My eCraft is my 2nd one, my first one was dropped during transit (Christmas gift)-I called Craftwell & they promptly sent me a new machine (before they had even received my first one back). So if you're having trouble with your machine & haven't contact Craftwell - don't blame the eCraft or the company for your frustrations, Craftwell can't help you or fix the problem if they don't know it even exists! If you're not in the US, they have email & will even call you so you don't have to pay the telephone charges.

    So yeah - I LOVE my eCraft!

  11. Jennifer,

    Do you think that the people who purchased the ecraft have not taken the time and effort to try and make this macnine work? When I spent a large sum of my hard earned money on this machine, I tried watching various tutorials on the craftwell website and on you tube and there was no way that I could replicate those results on my machine. Only time will tell if this company can survive in the marketplace. Just because they have not gone bankrupt (yet) does not mean that this is a testament to their product! If they are still selling the machines in three or four years time then yes, maybe it isn't as bad as the majority of reviewers on here have found it to be.

    With regards to doing a test cut on a simple shape, I think that alot of people (me included) were not even able to achieve this. I would cut a circle or square ok and then the next cut literally one minute later with the same settings would chew up the paper. An intricate cut was a dream too far for me!!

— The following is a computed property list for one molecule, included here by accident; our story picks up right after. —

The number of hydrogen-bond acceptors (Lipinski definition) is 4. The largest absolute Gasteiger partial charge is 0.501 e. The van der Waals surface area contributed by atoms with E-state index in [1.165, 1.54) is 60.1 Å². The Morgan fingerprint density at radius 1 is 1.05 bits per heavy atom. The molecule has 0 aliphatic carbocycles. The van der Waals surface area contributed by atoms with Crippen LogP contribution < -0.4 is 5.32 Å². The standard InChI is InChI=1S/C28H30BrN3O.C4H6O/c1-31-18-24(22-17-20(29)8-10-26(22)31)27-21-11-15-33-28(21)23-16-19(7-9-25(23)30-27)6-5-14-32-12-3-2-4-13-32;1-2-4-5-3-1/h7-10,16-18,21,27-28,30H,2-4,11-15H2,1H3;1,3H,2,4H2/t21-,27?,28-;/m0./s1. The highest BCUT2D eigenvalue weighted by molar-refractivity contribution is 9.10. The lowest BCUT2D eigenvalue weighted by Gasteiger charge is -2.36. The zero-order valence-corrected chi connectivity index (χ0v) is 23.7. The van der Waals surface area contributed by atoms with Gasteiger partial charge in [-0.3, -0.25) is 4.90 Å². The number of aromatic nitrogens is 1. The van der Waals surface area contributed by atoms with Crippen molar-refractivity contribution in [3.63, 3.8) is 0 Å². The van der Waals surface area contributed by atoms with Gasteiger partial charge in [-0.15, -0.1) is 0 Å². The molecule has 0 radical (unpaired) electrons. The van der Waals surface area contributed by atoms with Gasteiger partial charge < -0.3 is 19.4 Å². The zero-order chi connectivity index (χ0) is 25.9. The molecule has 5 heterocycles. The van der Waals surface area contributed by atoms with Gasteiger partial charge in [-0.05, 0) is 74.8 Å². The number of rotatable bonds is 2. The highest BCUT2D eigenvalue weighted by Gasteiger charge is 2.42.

As regards to cutting different colours of cardstock in one pass, even you admit that this is only possible my means of sticking the different scraps on to a vegetable mat with temporaty adhesive. This is just as time consuming, if not more so than using a conventional cutting mat! This machine is sold as MAT FREE so why when you take it out of the box are you advised in the manual that you should use a piece of cardstock under your cutting material. Why does it not say on the box 'Cardstock cutting mat or vegetable cutting mat required'!!

    I think that a lot of people purchasing the ecraft are not first time cutter users. Please give them some credit that they have been able to figure out their previous machines (with or without tutorials). Since returning my ecraft for a refund, I have purchased a Sizzic eclips and I have managed to get this machine up and running and cutting without any help. I do not think it was my lack of perseverance with the ecraft that was the problem, it was more to do with a machine being sold as something that it is not and for a lot of people it has been a waste of money and effort.

  12. Customer support for this cutter was excellent. I got my ECraft in the first batch that was available. Couldn't pass up the great deal. The features that I needed were matless cutting and tray feed. I am now on my 4th ECraft machine. Craftwell replaced the previous three. This one has something inside of it that is rattling, but Craftwell support said that if it didn't interfere with cutting then don't worry about it.